The Atlanta Falcons made the somewhat bold move to trade for Houston Texans quarterback T.J. Yates earlier this week.
It’s a bold move in the sense that the Falcons saw a weakness on their team and went about addressing it. That weakness was their backup quarterback situation where Dominique Davis, Sean Renfree and Jeff Mathews sat behind starter Matt Ryan. Between the three of them, they only have one game and seven pass attempts’ worth of actual NFL experience.
If one was power-ranking the Falcons backup quarterback situation, it would have been in contention for dead last in the league with that of the Chicago Bears.
Following the departure of Josh McCown, who is now expected to start for the Tampa Bay Buccaneers, the Bears featured Jimmy Clausen, Jordan Palmer, David Fales and Jerrod Johnson behind starter Jay Cutler. The Bears signed Clausen earlier this month to add some much-needed experience. Clausen played poorly, but at least started 10 games as a rookie with the Carolina Panthers in 2010. Before his arrival, their sole experience came from Palmer, who attempted 15 passes over three years with the Cincinnati Bengals (2008-10).
Johnson was cut this week, as was Davis for the Falcons. Teams don’t often carry five quarterbacks on the roster, and it was clear that Yates’ arrival was going to push Davis out the door.
That’s unfortunate for Davis, who despite my frequent criticism of his skills, did have some potential to develop. Davis’ problems were that the same issues that plagued him during his days at East Carolina did not improve to a significant enough degree to merit the team’s continued investment. Davis’ accuracy and mechanics were erratic during his time in college and were the main reasons why teams passed on drafting him. Davis’ arm strength and athleticism were pluses, two things that helped him shine as an undrafted rookie during the 2012 preseason. But even then he showed the flashes of erratic play that hurt him in college.
In a sense, Yates is his polar opposite. Accuracy, footwork are two of Yates’ strengths, while arm strength is probably his biggest weakness. After the move to get Yates, I went back and looked at his limited play last season and in his playoff loss against the Baltimore Ravens in 2011 to see how much, if at all, Yates had really developed since his days at North Carolina.
What I saw was a player that could throw with good accuracy and anticipation, indicative of a relatively high I.Q., but lacked the arm strength to truly maximize his passing ability. Yates struggled with touch on his vertical throws and it led to some turnovers because he underthrew passes that allowed corners and safeties to make easy interceptions. While Yates is athletic and moves well within the pocket to avoid pressure and find throwing lanes, he struggles at times to reset his feet. That coupled with his subpar arm strength means that he’ll put even less on a throw when forced off his spot, and it again can lead to more underthrown balls that defenders can make plays on.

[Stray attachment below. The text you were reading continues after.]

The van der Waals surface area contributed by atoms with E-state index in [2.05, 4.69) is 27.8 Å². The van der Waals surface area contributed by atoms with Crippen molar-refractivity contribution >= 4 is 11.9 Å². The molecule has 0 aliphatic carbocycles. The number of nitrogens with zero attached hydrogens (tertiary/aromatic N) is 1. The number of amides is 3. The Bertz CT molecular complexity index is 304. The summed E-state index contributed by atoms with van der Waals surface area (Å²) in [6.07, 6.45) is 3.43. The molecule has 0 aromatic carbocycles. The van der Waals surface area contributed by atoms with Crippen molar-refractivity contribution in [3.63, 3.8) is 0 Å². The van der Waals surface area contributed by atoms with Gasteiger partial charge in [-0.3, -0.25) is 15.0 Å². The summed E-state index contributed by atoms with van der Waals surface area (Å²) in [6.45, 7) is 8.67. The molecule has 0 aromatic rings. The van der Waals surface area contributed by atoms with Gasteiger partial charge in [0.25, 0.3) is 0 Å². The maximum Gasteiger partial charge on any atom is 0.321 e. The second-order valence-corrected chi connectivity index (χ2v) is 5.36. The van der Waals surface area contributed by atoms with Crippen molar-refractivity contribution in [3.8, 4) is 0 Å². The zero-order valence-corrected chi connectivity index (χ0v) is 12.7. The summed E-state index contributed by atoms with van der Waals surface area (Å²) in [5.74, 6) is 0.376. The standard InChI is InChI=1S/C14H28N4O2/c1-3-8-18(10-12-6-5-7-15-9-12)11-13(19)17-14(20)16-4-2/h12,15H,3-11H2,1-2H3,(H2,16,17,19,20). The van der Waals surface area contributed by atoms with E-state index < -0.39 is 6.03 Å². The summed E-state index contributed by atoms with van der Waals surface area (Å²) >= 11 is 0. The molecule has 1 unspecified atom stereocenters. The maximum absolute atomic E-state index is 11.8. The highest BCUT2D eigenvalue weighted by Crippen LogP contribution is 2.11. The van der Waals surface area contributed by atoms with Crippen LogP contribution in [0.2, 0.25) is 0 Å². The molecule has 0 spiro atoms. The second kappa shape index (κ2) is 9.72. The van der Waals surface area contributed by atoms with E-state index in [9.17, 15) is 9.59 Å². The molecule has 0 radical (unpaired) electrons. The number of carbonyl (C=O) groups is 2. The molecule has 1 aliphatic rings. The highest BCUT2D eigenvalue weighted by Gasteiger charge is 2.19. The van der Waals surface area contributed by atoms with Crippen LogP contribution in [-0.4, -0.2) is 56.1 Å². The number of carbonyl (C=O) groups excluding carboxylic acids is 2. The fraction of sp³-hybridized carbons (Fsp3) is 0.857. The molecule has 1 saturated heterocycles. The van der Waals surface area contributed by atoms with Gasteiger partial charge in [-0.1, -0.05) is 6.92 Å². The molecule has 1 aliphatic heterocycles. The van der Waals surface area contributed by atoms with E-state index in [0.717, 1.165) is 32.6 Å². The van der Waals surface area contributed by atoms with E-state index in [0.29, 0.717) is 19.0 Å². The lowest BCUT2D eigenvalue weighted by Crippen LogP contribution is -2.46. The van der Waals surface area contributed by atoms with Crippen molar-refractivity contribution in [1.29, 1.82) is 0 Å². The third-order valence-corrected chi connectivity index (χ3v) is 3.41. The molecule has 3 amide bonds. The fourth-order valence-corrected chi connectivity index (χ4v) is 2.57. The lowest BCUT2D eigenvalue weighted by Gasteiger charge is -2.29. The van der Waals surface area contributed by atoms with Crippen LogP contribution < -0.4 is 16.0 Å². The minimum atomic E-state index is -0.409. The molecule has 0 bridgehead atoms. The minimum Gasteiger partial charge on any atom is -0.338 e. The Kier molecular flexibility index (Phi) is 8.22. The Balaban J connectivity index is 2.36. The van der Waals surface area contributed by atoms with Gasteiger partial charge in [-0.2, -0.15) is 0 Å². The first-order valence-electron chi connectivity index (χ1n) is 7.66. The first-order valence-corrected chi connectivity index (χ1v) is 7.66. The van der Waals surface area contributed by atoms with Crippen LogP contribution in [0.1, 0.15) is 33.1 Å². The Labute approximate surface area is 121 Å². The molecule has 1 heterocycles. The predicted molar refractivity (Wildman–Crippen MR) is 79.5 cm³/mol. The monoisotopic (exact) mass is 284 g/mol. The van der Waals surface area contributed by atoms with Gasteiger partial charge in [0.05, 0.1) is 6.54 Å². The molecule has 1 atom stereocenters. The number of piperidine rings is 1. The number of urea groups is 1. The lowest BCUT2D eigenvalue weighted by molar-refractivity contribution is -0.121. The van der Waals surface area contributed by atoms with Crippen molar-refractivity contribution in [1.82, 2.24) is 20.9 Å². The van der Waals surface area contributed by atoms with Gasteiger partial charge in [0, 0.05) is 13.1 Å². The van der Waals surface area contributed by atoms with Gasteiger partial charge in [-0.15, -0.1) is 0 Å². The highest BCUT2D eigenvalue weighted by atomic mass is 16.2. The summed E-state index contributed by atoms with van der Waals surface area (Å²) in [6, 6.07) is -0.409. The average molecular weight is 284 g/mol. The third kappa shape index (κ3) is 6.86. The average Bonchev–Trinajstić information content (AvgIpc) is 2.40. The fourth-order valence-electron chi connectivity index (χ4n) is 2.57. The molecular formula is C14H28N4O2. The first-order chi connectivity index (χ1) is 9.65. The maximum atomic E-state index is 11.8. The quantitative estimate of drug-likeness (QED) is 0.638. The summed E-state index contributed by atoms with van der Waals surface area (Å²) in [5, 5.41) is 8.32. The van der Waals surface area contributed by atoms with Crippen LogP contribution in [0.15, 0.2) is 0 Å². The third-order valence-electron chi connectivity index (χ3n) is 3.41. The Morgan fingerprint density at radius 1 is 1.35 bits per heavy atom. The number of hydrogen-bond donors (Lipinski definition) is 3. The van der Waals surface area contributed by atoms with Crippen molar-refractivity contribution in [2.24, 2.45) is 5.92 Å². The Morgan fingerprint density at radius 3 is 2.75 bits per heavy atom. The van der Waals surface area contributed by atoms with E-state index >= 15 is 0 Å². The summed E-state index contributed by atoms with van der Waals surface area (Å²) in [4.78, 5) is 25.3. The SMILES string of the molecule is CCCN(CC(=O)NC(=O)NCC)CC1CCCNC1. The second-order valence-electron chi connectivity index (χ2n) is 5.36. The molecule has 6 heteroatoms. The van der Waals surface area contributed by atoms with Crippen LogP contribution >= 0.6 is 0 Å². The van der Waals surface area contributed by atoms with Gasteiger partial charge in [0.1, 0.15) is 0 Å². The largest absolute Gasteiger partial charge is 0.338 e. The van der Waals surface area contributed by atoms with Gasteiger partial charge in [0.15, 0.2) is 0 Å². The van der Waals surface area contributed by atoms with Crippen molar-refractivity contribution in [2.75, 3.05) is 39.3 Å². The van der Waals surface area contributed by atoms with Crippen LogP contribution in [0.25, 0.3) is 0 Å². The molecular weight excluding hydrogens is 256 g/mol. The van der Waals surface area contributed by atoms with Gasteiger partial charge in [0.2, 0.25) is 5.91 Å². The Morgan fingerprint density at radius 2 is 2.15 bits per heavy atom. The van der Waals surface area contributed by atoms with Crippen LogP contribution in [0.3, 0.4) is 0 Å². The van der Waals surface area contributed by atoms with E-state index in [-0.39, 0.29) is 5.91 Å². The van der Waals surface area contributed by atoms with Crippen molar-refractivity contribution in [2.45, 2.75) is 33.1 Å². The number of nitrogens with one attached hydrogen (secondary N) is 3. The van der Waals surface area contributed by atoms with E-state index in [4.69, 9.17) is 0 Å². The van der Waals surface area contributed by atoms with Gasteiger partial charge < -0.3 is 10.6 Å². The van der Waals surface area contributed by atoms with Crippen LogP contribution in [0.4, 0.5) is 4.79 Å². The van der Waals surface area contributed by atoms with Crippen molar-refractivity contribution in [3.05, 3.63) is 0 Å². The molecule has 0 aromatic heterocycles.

But given the areas where Yates is best in, it likely means he can be a much more effective “game manager” than Davis could. When you look at the Falcons three backup quarterbacks behind Ryan, that is what all project best to be. Renfree and Mathews are alumni of Duke and Cornell, respectively, two of the best academic institutions in the United States. You can’t play for those schools if you aren’t intelligent. Yates reportedly scored a 29 on his Wonderlic, which is by no means off the charts for a quarterback, but indicative of above average intelligence. For the record, Davis scored a 24 on his Wonderlic test, which is considered average for the position.
During Yates’ final year at North Carolina, the offense shifted to force Yates to have to make a lot of quicker, timing-based throws off three-step drops. Given his propensity for turnovers his first three years in school (37 interceptions versus 39 touchdowns), that sort of offense helped prevent him from making the mental errors he was prone to previously.
The Falcons will basically ask Yates to do the same in their offense.
He is by no means a savior for this team as far as the backup quarterback position goes. Yates will need a strong supporting cast if the Falcons intend to win games if faced with the possible absence of Ryan in the lineup. In Houston, he could hand the ball off to Arian Foster, throw to Andre Johnson and was also supported by one of the league’s top defenses in 2011 when he started seven games, including two in the playoffs.